In early February 2021, France adopted an “anti-separatism” bill that sparked controversy and protests. According to Al Jazeera, this bill seeks to limit websites and social media that promote hate speech, put in place financial restrictions on foreign donors regarding religious organizations and ban the use of religious symbols in certain situations, such as the controversial ban on public use of the hijab for girls under the age of 18. This bill was passed to fight against Islamist separatism and ideology. However, the bill encourages racism, polarization and a restriction on freedom of expression. Amnesty International condemns the bill because researcher Marco Perolini reports that it is “a serious violation of rights and freedoms in France”.
However, it is not surprising that the country is proposing such laws, as France has a controversial history of discriminatory views against Islam. According to the Guardian, in 2004 France debated passing a bill banning religious symbols in schools, and in 2011 they banned women from wearing the niqab (a face veil) in places. public. These laws aim to promote secularism and the fight against Islamic terrorist ideologies.
These controversies have been the subject of various responses from the international community. According to the Guardian, the European Court of Human Rights supported the bans in 2014, saying they were a “legitimate aim” of the French government. French President Emmanuel Macron openly declared in his speech that they “must tackle” Islamist separatism and promote neutral, secular and republican values. He also said the bans did not target the general Muslim population. However, many disagree with these claims. Protests were reported by several news sites, such as Reuters. Additionally, online protests such as the #HandsOffMyHijab movement have gained traction, where young women are protesting against the ban on public use of the hijab for those under the age of 18. The differences between these institutional and societal responses are significant. There is clear discontent among the public as feelings of discrimination and racism spread, while the French government remains deaf to the cries of the people.
Under the guise of “republican values” and the promotion of “secularism”, government institutions allow the adoption of such bills and tolerate discriminatory practices. Passive responses like those from the European Court of Human Rights give the French government an excuse to justify its misguided intentions. The repercussions of such responses extend to the public. These bills encourage discriminatory behavior towards Muslim women who view the hijab as an important part of their identity. Therefore, it is not only the ban on an object, as some may think, it is a symbolic part of an individual’s identity and membership in a community that is denied.
On the other hand, the public response continues to be overlooked as an “emotional” response to an otherwise “legitimate” bill. This shows an obvious imbalance between higher institutions and public society, as institutions operate mainly on a top-down order. Time Magazine interviewed McGill University Associate Professor of Philosophy Alia Al-Saji, who said that these bans are influenced by a colonial mindset where France aims to impose secular control and beliefs on the settlements of ‘North Africa and the Middle East, mainly Muslim countries.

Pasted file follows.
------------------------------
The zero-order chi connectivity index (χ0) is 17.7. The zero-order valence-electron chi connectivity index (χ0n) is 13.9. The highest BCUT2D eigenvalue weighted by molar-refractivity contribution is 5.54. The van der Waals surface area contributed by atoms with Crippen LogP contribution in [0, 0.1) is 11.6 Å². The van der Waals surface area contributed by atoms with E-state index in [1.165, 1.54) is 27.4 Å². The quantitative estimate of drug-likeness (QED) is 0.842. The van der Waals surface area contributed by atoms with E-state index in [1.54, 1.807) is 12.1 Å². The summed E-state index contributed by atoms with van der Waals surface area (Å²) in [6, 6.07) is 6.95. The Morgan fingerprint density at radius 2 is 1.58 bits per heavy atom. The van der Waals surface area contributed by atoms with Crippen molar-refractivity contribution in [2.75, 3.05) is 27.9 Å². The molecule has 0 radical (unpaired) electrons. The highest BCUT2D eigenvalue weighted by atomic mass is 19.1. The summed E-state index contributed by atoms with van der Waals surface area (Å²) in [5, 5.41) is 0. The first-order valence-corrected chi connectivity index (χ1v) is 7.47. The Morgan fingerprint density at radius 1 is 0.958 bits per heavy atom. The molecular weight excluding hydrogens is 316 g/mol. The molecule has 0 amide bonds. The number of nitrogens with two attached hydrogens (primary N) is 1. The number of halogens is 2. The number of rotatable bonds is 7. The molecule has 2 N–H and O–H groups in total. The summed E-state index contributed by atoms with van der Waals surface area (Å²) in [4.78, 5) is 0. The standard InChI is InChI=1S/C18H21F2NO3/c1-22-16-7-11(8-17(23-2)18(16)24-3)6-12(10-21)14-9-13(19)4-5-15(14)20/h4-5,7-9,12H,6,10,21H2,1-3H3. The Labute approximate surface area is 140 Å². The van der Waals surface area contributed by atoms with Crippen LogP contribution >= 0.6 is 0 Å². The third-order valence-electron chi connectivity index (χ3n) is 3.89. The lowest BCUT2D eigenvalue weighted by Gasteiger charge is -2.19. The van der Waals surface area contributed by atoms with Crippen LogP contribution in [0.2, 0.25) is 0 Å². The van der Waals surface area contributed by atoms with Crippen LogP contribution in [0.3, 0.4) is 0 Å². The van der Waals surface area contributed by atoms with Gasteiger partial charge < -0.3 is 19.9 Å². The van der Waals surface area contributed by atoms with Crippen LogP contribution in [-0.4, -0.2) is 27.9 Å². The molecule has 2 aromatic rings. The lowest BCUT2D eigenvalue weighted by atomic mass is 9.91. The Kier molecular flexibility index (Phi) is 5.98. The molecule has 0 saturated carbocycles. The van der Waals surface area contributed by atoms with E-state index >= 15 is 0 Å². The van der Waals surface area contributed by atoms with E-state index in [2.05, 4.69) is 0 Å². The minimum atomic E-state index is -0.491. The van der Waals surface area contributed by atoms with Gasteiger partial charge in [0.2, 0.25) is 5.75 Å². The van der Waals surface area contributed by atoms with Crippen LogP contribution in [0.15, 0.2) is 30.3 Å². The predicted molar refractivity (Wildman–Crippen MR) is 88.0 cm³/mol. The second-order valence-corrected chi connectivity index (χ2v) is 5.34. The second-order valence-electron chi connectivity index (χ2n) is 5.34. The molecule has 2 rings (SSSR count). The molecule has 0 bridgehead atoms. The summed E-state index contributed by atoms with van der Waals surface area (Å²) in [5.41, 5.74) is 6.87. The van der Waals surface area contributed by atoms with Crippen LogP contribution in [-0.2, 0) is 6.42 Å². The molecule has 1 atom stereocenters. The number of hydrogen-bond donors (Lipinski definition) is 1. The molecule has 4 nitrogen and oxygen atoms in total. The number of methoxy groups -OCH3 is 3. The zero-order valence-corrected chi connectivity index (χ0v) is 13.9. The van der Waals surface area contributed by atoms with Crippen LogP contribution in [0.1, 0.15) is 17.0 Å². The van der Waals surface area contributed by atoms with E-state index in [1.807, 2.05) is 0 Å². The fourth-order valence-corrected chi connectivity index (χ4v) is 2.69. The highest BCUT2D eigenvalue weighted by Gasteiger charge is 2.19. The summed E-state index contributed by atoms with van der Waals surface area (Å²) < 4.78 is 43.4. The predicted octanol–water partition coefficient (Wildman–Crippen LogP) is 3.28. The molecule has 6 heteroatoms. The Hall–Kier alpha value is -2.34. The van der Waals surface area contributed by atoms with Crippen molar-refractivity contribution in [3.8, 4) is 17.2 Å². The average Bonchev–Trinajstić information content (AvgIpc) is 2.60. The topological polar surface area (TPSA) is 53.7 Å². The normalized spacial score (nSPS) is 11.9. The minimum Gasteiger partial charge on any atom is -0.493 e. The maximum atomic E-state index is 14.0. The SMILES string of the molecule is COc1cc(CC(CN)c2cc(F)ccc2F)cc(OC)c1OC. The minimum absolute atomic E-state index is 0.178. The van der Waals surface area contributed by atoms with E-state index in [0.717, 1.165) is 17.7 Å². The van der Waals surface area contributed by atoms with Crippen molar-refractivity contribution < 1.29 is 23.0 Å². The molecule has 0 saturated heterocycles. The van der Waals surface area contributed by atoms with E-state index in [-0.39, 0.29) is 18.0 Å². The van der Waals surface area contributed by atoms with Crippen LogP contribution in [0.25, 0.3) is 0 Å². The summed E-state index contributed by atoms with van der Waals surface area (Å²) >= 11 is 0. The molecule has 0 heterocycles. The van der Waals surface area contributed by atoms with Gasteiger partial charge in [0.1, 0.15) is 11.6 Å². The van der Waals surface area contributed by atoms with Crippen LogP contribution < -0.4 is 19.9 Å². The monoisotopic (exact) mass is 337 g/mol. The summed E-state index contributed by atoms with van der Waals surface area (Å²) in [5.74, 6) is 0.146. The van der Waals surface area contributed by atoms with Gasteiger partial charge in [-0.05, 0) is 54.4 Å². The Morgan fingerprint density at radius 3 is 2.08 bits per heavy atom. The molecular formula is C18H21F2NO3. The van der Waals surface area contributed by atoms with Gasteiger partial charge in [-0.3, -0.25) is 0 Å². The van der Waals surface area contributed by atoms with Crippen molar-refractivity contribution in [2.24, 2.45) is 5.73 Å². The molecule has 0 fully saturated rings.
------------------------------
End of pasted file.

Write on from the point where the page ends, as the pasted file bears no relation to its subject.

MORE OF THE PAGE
There are several solutions to this problem of discrimination through the law. To begin with, government institutions should stop viewing other cultures, especially migrant cultures, and their lifestyles as inferior or a threat to their national identity. Everyone should have the freedom to express their own identity in a way that matches their beliefs and it is a restriction on an individual’s rights to deny it. Trying to put a limit on these expressions creates a culture of discrimination against these cultures and not only that, but it also creates a culture of fear for the rest of the population. With prohibitions such as the ban on the hijab, the implication may be that the rest of the French population is made to believe that such an imposition is acceptable and fear those who choose to wear the headscarf due to the stigma of be associated with Islamic extremism. Discrimination and fear would create an unstable society and could lead to alienation.
Second, with decisions about personal or cultural matters, governments should do their best to avoid a top-down decision-making process where higher institutions impose rules and laws without the affirmation or inclusion of those directly concerned. These ideas require the participation of those affected by the implications of such laws, so bottom-up decision making or public consensus should be considered. This ensures that those concerned, in this case Muslim women living in France, feel that their voice is heard. It ensures that they are not alienated from society. It also decreases the risk of discrimination when people are listened to, and they can convey the importance of these cultural elements to their identity.
The French government has a long way to go in convincing members of the government to stop discriminatory acts. However, the reconsideration of bills such as the hijab ban is one more step towards a free and non-discriminatory society.